— Baddeck and That Sort of Thing • Charles Dudley Warner

... his eyes flashing and the foam flying from his mouth, he sprang on after the cow like a tiger. In a few moments he brought me alongside of her. Rising in the stirrups, I fired, at the distance of a yard, the ball entering at the termination of the long hair, passing near the heart. She fell headlong at the report of the gun. Checking my horse, I looked around for ...
— The Life of Kit Carson • Edward S. Ellis

... a smooth hand over his neat gray hair, which was not disturbed by this effort to stimulate recollection. "Oh, yes," he said. "Of course—certainly. Quite a good-looking girl—one ...
— Alice Adams • Booth Tarkington

... persons were present this evening; among others, Sir David Brewster, famed in the scientific world. He is a fine-looking old gentleman, with silver-white hair, who seemed to be on terms of great familiarity with the duke. He bears the character of a decidedly religious man, and is an elder in ...
— Sunny Memories of Foreign Lands V2 • Harriet Beecher Stowe

... expansion on the margin of my lecture, but had no time to work it out:—'This lower class should be either barefoot, or have strong shoes—wooden clogs good. Pretty Boulogne sabot with purple stockings. Waterloo Road—little girl with her hair in curlpapers,—a coral necklace round her neck—the neck bare—and her boots of thin stuff, worn out, with her toes coming through, and rags hanging from her heels,—a profoundly accurate type of English national and political life. Your hair in ...
— Val d'Arno • John Ruskin

... to blow the flute and the cows came, running and gave him more milk than he wanted so that he used even to bathe himself in milk, and this made his hair ...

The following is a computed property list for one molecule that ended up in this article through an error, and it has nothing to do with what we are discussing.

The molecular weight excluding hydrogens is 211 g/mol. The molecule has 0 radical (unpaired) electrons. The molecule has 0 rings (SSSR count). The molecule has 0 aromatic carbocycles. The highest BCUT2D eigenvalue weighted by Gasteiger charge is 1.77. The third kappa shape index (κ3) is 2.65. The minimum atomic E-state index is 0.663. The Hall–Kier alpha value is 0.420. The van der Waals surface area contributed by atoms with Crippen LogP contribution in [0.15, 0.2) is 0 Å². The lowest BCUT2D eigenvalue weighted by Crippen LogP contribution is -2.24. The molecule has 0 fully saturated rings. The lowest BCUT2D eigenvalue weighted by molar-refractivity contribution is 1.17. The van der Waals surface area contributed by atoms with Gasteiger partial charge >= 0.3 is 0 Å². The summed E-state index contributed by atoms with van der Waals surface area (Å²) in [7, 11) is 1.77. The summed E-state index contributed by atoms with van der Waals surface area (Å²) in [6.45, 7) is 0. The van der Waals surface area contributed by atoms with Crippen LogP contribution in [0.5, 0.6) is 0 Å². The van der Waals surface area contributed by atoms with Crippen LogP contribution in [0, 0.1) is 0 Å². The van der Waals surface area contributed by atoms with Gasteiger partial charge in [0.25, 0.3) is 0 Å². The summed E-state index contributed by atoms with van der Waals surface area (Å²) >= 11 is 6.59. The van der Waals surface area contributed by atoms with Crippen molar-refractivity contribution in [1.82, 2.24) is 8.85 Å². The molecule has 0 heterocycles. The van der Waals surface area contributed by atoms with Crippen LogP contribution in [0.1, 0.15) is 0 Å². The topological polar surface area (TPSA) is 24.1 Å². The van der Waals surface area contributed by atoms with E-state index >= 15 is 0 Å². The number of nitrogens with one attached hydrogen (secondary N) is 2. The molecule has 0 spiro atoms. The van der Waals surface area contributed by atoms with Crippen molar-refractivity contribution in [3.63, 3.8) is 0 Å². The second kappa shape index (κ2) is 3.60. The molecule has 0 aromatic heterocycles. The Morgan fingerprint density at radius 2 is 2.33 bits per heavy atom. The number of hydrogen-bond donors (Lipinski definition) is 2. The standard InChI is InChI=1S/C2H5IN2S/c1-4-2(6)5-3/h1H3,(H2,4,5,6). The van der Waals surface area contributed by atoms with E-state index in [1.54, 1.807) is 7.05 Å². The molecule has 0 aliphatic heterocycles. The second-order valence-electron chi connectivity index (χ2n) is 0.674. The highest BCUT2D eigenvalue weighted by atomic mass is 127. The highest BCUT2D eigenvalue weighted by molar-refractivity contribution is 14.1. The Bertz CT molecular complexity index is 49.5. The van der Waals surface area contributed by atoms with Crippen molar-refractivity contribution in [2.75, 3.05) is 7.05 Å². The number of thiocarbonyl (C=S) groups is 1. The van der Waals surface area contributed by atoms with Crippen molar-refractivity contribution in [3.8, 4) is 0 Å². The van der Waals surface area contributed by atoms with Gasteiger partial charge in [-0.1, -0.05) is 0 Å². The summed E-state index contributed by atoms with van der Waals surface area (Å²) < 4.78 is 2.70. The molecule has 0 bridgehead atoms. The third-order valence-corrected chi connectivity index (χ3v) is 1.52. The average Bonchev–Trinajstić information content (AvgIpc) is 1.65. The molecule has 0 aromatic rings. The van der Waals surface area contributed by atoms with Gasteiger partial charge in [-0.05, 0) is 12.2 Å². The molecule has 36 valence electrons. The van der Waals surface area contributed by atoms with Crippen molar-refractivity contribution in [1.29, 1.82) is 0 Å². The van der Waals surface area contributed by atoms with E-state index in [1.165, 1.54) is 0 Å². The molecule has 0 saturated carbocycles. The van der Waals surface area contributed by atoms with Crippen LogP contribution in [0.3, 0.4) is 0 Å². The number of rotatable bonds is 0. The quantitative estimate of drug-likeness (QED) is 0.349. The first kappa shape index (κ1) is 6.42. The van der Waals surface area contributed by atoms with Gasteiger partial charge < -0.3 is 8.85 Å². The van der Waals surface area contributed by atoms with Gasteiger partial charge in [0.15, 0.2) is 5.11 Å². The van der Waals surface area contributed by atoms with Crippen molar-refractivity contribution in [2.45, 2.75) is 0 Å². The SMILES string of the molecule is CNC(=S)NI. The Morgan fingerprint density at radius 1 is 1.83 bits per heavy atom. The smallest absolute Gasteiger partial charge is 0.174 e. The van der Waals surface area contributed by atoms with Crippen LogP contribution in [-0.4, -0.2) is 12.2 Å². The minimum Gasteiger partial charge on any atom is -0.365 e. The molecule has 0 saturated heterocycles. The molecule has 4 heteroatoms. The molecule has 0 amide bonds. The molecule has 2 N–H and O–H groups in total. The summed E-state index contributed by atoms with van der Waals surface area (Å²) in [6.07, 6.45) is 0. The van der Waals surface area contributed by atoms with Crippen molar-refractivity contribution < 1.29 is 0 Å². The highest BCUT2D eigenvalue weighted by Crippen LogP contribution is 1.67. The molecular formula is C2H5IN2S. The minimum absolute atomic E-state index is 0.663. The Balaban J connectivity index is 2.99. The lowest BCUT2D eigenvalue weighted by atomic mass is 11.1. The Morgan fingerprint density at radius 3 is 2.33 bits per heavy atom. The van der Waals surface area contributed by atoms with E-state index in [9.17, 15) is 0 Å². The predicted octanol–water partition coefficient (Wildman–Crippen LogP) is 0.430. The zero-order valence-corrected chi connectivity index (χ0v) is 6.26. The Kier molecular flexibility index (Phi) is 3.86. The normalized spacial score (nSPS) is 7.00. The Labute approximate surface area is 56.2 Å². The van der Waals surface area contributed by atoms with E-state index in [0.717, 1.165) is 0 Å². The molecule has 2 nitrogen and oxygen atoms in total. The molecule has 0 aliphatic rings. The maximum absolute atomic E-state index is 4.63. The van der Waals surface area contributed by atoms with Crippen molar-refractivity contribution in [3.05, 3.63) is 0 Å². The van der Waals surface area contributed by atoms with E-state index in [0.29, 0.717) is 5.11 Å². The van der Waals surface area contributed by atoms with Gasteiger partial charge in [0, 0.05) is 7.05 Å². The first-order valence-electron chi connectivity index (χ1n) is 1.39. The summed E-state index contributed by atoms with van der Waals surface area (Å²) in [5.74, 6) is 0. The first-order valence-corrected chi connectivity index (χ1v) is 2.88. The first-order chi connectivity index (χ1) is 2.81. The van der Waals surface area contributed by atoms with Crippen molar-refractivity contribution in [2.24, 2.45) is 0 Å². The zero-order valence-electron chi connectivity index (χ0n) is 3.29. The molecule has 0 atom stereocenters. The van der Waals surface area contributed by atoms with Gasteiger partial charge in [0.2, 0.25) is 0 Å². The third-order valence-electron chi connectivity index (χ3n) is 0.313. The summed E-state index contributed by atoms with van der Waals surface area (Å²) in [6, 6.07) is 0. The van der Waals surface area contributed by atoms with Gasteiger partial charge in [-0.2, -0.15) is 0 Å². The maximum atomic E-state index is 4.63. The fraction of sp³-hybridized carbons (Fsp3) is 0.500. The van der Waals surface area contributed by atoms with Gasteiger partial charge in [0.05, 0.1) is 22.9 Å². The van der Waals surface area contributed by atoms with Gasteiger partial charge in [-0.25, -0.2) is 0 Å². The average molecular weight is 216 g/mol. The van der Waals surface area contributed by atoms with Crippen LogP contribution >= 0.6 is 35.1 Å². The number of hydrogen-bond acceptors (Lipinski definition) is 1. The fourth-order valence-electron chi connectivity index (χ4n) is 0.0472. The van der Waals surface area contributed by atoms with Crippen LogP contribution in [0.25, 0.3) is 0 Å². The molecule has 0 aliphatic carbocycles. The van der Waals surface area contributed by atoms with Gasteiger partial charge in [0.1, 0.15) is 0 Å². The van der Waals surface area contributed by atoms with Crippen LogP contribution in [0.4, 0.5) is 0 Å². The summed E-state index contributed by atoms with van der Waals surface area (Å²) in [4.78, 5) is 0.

— Folklore of the Santal Parganas • Cecil Henry Bompas

... real whistling of the wind in the weather rigging, sharp and clear as the steam-whistle on a Dago's peanut-cart in New York. That was all right, that was as it should be; but the other wasn't right; and I felt queer and stiff, as if I couldn't move, and my hair was curling against the flannel lining of my sou'wester, and I thought somebody had dropped a lump of ice down ...
— Man Overboard! • F(rancis) Marion Crawford

... bad thing about it is that this stuff stains like fun, and you'll be apt to look like a wild Indian for a day or two," Thad observed, as he started to apply the potash with a small camel's hair brush brought for ...
— The Boy Scouts' First Camp Fire - or, Scouting with the Silver Fox Patrol • Herbert Carter

... granted; and then, as in the case of Kate Greenaway, Rosa Bonheur herself walked into the hall, in a velvet jacket, dressed, as she always was, in man's attire. A delightful smile lighted the strong face, surmounted by a shock of gray hair, cut short at the back; and from the moment of her first welcome there was no doubt of her cordiality to the few who were fortunate enough to work their way into her presence. It was a wonderful afternoon, spent in the painter's ...